Cheap Hydrogen Cars In A Decade, Researchers Say

A new process for producing fuel cells could help bring the cost of hydrogen cars down significantly within 10 years, researchers claim.

Staff from the University of Connecticut developed the process, which involves spraying atom-sized particles of a catalyst onto a membrane, to produce hydrogen fuel cells.

Professor Radenka Maric

image via University of Connecticut

They say that the same technique could also be used to make lithium-ion batteries, the kind used in most electric and hybrid cars.

The potential benefits of hydrogen fuel cell cars have long tempted auto makers. They have low emissions, no moving parts and because they generate power on board in fuel cells, they don’t need the long charging time of electric vehicles.

But the high production cost of the fuel cells has put the cars out of the price range of most consumers. The holy grail of many researchers has therefore been to find a way to get these costs down.

In order to make the fuel cells a catalyst is needed that can withstand the highly acidic solvents necessary to turn hydrogen into electricity. The only elements capable of this are platinum and iridium, which are both rare and expensive.

The new technique involves firing the catalyst on to the membrane in the form of a gas flame. The flame-based dispersion means the metal bonds quicker, eliminating the need for repeated binding and drying steps.

Professor Radenka Maric, who developed the process at the University of Connecticut’s Center for Clean Energy Engineering, said it used 10 times less catalyst material and produced significantly less waste.

Paul Willis has been journalist for a decade. Starting out in Northern England, from where he hails, he worked as a reporter on regional papers before graduating to the cut-throat world of London print media. On the way he spent a year as a correspondent in East Africa, writing about election fraud, drought and an Ethiopian version of American Idol. Since moving to America three years ago he has worked as a freelancer, working for CNN.com and major newspapers in Britain, Australia and North America. He writes on subjects as diverse as travel, media ethics and human evolution. He lives in New York where, in spite of the car fumes and the sometimes eccentric driving habits of the yellow cabs, he rides his bike everywhere.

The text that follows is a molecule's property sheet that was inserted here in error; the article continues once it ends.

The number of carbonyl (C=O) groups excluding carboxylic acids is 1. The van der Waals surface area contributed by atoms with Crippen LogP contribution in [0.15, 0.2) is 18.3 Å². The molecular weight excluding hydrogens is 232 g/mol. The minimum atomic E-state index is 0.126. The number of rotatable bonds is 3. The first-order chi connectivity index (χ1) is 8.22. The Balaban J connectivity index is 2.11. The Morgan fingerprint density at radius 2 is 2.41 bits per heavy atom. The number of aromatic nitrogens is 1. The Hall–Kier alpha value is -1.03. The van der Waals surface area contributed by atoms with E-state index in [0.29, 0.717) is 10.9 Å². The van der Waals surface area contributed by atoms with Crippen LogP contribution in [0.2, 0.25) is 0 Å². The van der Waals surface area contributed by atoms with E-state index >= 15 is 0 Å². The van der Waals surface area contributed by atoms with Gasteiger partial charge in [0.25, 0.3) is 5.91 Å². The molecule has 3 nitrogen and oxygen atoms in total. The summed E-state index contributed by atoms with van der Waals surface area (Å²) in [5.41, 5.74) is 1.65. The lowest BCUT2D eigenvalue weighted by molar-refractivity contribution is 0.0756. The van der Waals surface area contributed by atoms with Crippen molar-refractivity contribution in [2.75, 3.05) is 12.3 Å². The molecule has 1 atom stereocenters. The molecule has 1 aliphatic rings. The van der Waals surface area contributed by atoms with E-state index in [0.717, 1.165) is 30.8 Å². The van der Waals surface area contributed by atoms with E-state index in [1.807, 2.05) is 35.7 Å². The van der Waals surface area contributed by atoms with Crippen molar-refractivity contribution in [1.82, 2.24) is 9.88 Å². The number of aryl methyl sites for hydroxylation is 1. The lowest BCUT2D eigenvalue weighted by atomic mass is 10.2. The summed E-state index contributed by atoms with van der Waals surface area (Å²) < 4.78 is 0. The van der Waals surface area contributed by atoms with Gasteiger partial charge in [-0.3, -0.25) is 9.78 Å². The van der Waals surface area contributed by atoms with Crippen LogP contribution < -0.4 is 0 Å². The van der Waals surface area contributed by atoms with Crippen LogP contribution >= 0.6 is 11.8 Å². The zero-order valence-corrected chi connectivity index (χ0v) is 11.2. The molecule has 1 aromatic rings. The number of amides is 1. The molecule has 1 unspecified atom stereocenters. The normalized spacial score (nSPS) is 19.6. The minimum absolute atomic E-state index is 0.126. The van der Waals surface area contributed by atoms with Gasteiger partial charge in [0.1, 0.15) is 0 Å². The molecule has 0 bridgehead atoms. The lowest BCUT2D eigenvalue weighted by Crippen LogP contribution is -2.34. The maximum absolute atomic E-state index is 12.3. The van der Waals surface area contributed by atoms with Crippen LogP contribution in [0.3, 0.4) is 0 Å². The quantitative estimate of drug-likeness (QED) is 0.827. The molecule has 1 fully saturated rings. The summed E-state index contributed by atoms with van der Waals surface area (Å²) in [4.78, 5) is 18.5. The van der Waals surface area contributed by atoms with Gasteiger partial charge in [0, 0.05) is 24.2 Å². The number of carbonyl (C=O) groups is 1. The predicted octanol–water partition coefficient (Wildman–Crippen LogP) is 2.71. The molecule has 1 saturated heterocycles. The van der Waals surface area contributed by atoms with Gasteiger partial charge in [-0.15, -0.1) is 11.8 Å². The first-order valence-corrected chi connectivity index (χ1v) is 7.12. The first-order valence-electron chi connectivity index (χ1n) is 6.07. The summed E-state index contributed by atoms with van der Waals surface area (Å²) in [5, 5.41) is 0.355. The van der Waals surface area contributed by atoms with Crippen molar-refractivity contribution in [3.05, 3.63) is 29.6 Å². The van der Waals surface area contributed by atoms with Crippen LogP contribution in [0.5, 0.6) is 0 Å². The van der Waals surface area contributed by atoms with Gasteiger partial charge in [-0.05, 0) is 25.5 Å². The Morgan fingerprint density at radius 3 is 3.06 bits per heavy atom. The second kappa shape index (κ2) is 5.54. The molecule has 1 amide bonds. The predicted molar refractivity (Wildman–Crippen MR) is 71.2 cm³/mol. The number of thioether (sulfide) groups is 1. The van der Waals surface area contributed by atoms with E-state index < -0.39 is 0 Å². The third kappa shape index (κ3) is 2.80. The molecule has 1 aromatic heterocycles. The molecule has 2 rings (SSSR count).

• http://www.facebook.com/people/Alex-Lester/100001046509730 Alex Lester

    Well there are a few other issues.  How are you going to produce the H2, I guess using water and electricity.
    How are you going to store the H2 so that it does not leak out?  No long term answer yet.  Still seems to be a less attractive alternative to better batteries.

    • dave

      “I guess using water and electricity.”

      You shouldnt guess.  Low temperature electrolysis is the least efficient way to produce hydrogen.  Large scale production would be more efficent by SMR (natural gas reforming 70% efficient) or by the SI process using solar or nuclear heat.

      There are now thousands of hydrogen powered vehicles (including cars, buses, forklifts) that store hydrogen in high pressure carbon fiber reinforced tanks.  This system works, but cheaper systems are still being pursued.